NCI's Developmental Therapeutics Program: Turning Molecules into Medicine
The drug bortezomib (Velcade), the first new treatment for multiple myeloma in a decade, is an example of how researchers in the Developmental Therapeutics Program (DTP) of NCI's Division of Cancer Treatment and Diagnosis (DCTD) are working with academic scientists, clinicians, and companies to facilitate the discovery and development of new and effective therapies for cancer.
Multiple myeloma is a malignant proliferation of plasma cells, of which there were an estimated 16,000 new cases in the United States in 2005. About 11,300 people died of the disease in 2005. Multiple myeloma is the second most common blood cancer, representing about 1 percent of all cancers.
Plasma cells typically make up about 1 percent of the cells in the bone marrow, but multiple myeloma tumor cells are overproduced and can account for 10 to 80 percent of the cells in the bone marrow, crowding out the normal bone marrow cells. The malignant myeloma cells remain mainly within the bone marrow, destroying bone and causing fractures and severe pain. Despite advances in therapy that improve the quality and length of life, the disease remains incurable. The survival rate for multiple myeloma patients is approximately 5 years.
In 1994, Dr. Julian Adams was working for a small biotech company when his research group discovered a potent inhibitor of proteasomes - structures within cells that act like garbage disposals, chewing up abnormal or damaged proteins so they cannot obstruct the normal workings of the cell. Inhibiting the proteasome causes proteins that would normally be destroyed to accumulate in a cell. Normal cells can typically withstand a reduction in protein breakdown; myeloma cells are more sensitive to the accumulation of these proteins and rapidly undergo cell death, or apoptosis.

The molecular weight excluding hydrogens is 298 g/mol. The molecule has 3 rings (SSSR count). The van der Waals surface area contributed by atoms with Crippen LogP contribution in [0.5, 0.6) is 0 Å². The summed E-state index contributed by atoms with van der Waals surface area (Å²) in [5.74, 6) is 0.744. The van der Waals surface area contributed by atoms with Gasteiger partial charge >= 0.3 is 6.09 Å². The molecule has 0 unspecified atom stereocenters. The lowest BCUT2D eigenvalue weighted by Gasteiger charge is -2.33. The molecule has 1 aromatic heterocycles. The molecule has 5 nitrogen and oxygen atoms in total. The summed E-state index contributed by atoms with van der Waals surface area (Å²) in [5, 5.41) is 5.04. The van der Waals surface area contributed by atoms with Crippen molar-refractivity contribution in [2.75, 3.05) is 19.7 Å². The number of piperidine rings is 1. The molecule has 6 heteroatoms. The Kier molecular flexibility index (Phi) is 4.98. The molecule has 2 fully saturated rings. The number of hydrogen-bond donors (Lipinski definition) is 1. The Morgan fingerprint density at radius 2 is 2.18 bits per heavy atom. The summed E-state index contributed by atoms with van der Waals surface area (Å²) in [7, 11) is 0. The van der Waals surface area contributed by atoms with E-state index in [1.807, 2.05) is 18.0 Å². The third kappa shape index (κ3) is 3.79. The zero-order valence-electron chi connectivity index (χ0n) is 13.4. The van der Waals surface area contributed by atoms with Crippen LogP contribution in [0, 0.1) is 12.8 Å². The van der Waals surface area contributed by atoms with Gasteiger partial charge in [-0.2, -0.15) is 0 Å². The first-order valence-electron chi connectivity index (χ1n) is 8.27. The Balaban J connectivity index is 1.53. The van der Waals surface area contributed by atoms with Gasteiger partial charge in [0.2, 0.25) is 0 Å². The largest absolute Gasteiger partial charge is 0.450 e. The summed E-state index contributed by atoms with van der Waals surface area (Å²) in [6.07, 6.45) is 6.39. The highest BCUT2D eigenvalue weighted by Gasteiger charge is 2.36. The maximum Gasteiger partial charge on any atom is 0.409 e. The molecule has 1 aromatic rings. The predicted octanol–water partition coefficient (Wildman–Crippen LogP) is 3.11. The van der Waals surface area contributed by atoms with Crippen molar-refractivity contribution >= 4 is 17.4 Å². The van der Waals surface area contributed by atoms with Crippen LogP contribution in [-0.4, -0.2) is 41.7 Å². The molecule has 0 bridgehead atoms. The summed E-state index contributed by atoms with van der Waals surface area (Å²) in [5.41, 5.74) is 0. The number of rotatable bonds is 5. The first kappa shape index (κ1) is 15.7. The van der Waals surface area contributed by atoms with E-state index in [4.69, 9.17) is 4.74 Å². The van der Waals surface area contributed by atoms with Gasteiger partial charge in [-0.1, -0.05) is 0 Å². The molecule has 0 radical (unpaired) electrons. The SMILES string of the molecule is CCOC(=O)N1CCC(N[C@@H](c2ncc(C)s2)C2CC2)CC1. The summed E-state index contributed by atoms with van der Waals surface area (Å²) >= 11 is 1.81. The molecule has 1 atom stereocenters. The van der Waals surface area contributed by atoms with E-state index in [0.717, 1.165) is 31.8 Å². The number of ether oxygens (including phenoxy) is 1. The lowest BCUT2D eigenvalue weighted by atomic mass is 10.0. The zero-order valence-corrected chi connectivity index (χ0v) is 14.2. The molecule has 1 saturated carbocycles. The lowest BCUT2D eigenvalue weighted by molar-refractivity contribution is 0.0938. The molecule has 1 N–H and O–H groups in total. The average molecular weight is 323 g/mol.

Targeting the proteasome for cancer treatment was initially met with skepticism, and Dr. Adams needed to convince the scientific community that his idea was credible. He met with members of DTP in 1995 to discuss further development of bortezomib. DTP scientists agreed that the proteasome was a novel therapeutic target and that further research was needed to validate it as a viable target.
From 1995 to 1997, DTP supported cell line and animal studies that showed that bortezomib effectively inhibited the growth of cancer cells. As a result, in 1998 DCTD agreed to provide support for phase I testing of the compound.
"DTP improved the chance that bortezomib would be moved to clinical trials earlier through our efficacy and toxicology studies and the development of a stable formulation for the drug," said Dr. Joe Tomaszewski, DCTD deputy director. "Through the combined experience of DTP and the Cancer Therapy Evaluation Program (CTEP), we were able to facilitate the process of clinical trials approval and placement for this unique agent."
In 2000, phase I studies showed that multiple myeloma was susceptible to treatment with bortezomib and a phase II study quickly followed. These clinical trial results prompted the FDA to place bortezomib on a fast track for review. In 2003, bortezomib was approved for treatment of patients with myeloma who had not responded to at least two previous therapies. Bortezomib represents a new mechanistic class of cancer agent for treatment of multiple myeloma and is currently being investigated as a therapy in other types of cancer.
"CTEP has sponsored more than 60 early-phase clinical trials to evaluate the activity of bortezomib in a variety of solid tumors and hematological malignancies," said Dr. John Wright, of CTEP's Investigational Drug Branch. "We have found that bortezomib appears to be effective in the treatment of additional tumor types including non-Hodgkin lymphomas as well as lung cancers. Evaluation in these tumors and others is ongoing.
"This is a great example of how DTP played a pivotal role in preclinical testing of bortezomib, providing the drug for testing in collaboration with the clinical development program supported by CTEP to identify its effectiveness in tumor types other than multiple myeloma," Dr. Wright concluded.
By Lynette Grouse